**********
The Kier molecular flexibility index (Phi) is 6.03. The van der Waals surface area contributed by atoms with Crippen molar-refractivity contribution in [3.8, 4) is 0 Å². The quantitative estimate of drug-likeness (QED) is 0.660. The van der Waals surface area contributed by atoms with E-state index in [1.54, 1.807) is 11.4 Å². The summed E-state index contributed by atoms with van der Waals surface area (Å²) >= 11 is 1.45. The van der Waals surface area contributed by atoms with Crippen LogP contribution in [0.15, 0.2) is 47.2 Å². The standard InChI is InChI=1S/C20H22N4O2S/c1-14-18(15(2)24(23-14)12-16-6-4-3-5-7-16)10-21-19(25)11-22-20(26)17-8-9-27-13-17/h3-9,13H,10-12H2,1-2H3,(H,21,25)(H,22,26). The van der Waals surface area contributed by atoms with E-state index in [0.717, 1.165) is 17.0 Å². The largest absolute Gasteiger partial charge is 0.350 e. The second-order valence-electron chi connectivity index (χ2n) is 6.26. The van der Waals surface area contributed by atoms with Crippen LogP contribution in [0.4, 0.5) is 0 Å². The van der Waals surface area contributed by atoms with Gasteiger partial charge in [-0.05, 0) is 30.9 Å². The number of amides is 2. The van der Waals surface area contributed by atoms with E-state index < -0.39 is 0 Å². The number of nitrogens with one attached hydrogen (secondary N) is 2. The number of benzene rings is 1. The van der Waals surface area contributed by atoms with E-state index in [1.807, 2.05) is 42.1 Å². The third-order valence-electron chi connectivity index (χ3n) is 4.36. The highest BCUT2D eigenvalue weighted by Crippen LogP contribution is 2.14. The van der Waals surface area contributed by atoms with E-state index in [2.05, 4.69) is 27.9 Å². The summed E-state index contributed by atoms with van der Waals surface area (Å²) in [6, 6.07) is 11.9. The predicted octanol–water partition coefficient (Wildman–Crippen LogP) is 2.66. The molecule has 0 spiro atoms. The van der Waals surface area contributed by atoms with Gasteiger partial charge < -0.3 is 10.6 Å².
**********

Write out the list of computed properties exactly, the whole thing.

The Kier molecular flexibility index (Phi) is 6.03. The van der Waals surface area contributed by atoms with Crippen molar-refractivity contribution in [3.8, 4) is 0 Å². The quantitative estimate of drug-likeness (QED) is 0.660. The van der Waals surface area contributed by atoms with E-state index in [1.54, 1.807) is 11.4 Å². The summed E-state index contributed by atoms with van der Waals surface area (Å²) >= 11 is 1.45. The van der Waals surface area contributed by atoms with Crippen LogP contribution in [0.15, 0.2) is 47.2 Å². The standard InChI is InChI=1S/C20H22N4O2S/c1-14-18(15(2)24(23-14)12-16-6-4-3-5-7-16)10-21-19(25)11-22-20(26)17-8-9-27-13-17/h3-9,13H,10-12H2,1-2H3,(H,21,25)(H,22,26). The van der Waals surface area contributed by atoms with E-state index in [0.717, 1.165) is 17.0 Å². The largest absolute Gasteiger partial charge is 0.350 e. The second-order valence-electron chi connectivity index (χ2n) is 6.26. The van der Waals surface area contributed by atoms with Crippen LogP contribution in [0.4, 0.5) is 0 Å². The van der Waals surface area contributed by atoms with Gasteiger partial charge in [-0.05, 0) is 30.9 Å². The number of amides is 2. The van der Waals surface area contributed by atoms with E-state index < -0.39 is 0 Å². The number of nitrogens with one attached hydrogen (secondary N) is 2. The number of benzene rings is 1. The van der Waals surface area contributed by atoms with E-state index in [1.807, 2.05) is 42.1 Å². The third-order valence-electron chi connectivity index (χ3n) is 4.36. The highest BCUT2D eigenvalue weighted by Crippen LogP contribution is 2.14. The van der Waals surface area contributed by atoms with E-state index in [2.05, 4.69) is 27.9 Å². The summed E-state index contributed by atoms with van der Waals surface area (Å²) in [6, 6.07) is 11.9. The predicted octanol–water partition coefficient (Wildman–Crippen LogP) is 2.66. The molecule has 0 spiro atoms. The van der Waals surface area contributed by atoms with Gasteiger partial charge < -0.3 is 10.6 Å².